Are packets "double encrypted" when I visit a HTTPS page while connected via a VPN?

  • So, does that mean that the traffic from my device is encrypted to the VPN provider servers?
    – cyzczy
    Dec 1, 2016 at 18:59
  • With all other answers, now also imagine if your https traffic was passed through Tor then you would have 4 encrypted layers i.e. 2 times the encryption when https is sent over VPN. But note that all other layers of encryption are last till the exit node.
    – defalt
    Dec 2, 2016 at 6:09

2 Answers 2


Yes, from your computer to the VPN exit node the communication will be "double encrypted". Then, from the VPN exit node to the destination it will only be encrypted by HTTPS.

So why is this important - isn't one layer of encryption in HTTPS enough on its own? It is impotant to remember that HTTPS does not encrypt everything - the domains you visit are still in plain text by necessity, and so is your DNS traffic. A good VPN takes care of that by encrypting everything. As a result the already encrypted part of the HTTPS traffic gets encrypted again.

(And if you would send an encrypted file over HTTPS through a VPN it would be tripple encrypted.)


Let's walk down the chain of VPN encryption, then HTTPS encryption:

The Process

From You to the VPN for the Handshake

There is an encryption that happens here, hiding EVERYTHING you send to the VPN inside the VPN encryption. Nothing about what you are doing is visible except at the VPN level where they decrypt, and forward your traffic to the service you want.

From the VPN to the Service

Again, here the VPN will talk to a server over an encrypted channel. This isn't double encryption, just another encryption from the service. Now the VPN will encrypt it and send it BACK to you. At this point the VPN (might) also has a set of those credentials unless the cert was pinned.

From the VPN to You

Now you've recieved an encrypted set of credentials to decrypt on your end to use.

From you, back to the VPN, and from the VPN to the Service

Now you send an encrypted package BACK to the VPN, which has a copy of the credentials(if they wanted) and they forward it back to the service. Then you get a response, rinse, repeat...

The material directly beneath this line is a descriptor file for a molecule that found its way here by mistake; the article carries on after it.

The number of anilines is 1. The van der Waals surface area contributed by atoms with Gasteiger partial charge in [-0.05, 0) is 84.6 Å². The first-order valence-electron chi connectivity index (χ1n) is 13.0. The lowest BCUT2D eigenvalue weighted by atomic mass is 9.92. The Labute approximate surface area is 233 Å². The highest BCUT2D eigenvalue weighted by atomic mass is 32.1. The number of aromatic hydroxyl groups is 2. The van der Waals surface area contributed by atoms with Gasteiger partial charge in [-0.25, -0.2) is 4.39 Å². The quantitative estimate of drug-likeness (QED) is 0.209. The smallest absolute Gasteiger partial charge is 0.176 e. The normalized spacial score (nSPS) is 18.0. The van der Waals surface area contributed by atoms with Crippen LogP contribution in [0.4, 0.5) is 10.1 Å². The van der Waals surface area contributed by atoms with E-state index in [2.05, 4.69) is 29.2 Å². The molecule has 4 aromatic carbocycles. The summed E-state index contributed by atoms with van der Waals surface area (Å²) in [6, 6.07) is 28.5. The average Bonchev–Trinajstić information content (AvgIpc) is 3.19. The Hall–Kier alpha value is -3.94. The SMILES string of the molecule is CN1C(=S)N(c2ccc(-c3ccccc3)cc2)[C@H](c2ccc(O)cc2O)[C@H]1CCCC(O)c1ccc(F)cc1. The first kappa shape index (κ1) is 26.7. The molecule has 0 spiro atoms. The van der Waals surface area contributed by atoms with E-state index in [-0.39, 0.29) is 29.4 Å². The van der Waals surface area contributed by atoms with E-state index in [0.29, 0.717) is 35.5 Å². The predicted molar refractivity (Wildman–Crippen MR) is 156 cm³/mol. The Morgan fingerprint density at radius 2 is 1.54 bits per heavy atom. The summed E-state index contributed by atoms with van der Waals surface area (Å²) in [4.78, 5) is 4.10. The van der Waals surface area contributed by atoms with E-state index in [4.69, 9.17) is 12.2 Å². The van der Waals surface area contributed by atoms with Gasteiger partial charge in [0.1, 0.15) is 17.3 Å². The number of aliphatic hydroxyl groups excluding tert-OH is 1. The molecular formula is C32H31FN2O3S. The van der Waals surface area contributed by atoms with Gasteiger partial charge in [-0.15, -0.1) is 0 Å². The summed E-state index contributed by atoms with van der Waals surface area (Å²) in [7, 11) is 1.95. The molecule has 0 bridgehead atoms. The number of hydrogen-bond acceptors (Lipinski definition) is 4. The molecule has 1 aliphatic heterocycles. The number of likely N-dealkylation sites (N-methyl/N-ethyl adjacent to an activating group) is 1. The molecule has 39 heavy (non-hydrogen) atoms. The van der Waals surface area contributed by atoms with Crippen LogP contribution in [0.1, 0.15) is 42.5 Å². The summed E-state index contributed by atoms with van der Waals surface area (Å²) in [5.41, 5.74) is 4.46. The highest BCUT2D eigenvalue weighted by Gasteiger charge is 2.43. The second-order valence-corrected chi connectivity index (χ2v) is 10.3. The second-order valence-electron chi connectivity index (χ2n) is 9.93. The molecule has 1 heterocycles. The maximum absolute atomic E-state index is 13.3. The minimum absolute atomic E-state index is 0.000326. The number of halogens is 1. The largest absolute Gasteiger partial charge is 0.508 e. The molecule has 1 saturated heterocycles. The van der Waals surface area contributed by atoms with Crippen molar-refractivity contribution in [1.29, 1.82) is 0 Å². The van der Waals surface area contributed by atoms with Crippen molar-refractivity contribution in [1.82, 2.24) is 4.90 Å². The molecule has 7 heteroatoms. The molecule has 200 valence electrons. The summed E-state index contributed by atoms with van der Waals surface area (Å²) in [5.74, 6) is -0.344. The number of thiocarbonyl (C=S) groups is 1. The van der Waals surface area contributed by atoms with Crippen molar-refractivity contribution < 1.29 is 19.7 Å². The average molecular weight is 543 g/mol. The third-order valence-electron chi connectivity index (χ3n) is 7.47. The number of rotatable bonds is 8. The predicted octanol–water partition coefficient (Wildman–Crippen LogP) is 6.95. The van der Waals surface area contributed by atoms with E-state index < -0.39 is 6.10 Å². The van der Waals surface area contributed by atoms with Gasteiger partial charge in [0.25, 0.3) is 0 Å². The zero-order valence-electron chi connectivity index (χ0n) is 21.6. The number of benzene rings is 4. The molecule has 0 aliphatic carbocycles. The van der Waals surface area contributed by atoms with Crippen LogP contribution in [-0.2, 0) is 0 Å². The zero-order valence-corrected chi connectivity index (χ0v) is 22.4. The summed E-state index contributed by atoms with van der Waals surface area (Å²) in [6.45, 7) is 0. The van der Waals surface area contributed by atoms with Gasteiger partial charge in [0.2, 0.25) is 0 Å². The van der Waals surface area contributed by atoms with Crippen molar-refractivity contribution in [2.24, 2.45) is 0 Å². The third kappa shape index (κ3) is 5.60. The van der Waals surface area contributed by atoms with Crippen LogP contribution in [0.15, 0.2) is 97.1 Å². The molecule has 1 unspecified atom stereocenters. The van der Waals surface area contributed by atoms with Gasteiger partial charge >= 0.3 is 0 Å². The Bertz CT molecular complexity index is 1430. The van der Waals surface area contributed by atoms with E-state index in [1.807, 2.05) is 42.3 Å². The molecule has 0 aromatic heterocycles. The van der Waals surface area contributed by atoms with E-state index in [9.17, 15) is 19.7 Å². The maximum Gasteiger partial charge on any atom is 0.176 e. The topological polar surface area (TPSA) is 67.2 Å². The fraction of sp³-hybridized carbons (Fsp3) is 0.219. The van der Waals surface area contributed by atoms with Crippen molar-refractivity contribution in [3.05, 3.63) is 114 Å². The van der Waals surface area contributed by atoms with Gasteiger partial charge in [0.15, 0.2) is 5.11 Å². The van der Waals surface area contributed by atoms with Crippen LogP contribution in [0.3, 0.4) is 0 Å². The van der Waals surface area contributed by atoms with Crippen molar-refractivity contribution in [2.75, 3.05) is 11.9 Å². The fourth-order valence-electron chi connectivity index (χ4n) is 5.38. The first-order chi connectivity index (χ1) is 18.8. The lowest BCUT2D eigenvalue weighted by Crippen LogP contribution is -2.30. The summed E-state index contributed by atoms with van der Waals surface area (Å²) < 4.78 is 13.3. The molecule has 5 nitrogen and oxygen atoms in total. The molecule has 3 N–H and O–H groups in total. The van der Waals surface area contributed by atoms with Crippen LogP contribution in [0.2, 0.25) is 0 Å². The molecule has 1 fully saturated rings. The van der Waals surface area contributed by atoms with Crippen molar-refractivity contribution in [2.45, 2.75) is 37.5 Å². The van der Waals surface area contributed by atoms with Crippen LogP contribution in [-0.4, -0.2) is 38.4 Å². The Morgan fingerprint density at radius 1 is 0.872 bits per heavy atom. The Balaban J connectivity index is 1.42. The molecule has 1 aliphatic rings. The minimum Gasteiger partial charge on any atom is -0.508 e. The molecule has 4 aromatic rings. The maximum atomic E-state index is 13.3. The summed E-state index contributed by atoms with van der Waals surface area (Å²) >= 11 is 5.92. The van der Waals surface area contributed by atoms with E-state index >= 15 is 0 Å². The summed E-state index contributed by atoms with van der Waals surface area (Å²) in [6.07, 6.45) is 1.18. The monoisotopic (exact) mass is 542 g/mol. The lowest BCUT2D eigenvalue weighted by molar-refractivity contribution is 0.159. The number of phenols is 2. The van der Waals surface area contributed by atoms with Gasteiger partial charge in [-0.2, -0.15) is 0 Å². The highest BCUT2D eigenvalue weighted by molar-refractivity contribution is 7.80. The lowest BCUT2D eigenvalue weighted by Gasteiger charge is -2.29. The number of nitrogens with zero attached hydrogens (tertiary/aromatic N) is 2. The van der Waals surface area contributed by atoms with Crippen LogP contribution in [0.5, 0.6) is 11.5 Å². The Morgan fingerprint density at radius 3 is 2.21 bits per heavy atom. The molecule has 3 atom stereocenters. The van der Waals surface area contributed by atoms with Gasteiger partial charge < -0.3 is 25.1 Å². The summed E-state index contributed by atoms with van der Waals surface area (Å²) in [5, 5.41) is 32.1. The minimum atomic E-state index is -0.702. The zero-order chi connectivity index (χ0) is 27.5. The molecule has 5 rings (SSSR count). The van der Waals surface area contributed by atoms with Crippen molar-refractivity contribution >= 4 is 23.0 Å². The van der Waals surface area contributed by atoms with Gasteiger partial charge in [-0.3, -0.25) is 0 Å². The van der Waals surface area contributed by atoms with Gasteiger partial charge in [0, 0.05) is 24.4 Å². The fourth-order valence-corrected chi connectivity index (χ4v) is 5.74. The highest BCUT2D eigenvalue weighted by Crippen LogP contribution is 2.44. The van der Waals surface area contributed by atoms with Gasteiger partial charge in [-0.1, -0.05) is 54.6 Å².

Wait so what does this mean?

It means that there are TWO possible scenarios:

  1. The VPN is decrypting your traffic at their end, then inspecting, then encrypting to send to the service using the credentials

    • It may still be double encrypted in transit to them, but they can decrypt it and encrypt at will
    • At this point, there is only a single encryption, and it's been inspected(yes, VPNs have been known to do this, often only for Meta Data though)
  2. The VPN DIDN'T store a copy of your credentials, so it receives an encrypted packet that it decrypts to an encrypted packet, and forwards. This is double encryption(encrypt inception*) to the VPN, but only single encryption to the service

So at any one point what is the weakest level of encryption you have(the baseline for encryption)? One, from the VPN to the service. It has however been encrypted twice on that route. Since this is the weakest link, if someone discovers it you are still only singularly encrypted after the VPN.

Does it mean this model is worthless?

OH GOD NO! KEEP USING IT! If you have a reason to use the VPN, then keep using it. It will make it MUCH harder for people to try and decrypt between you and the VPN, and if the VPN is smart, will be REALLY hard to find the exit point(since each session would be a new/different node possibly). So yes, DO THIS IF YOU NEED TO!

*: Try to say that five times fast

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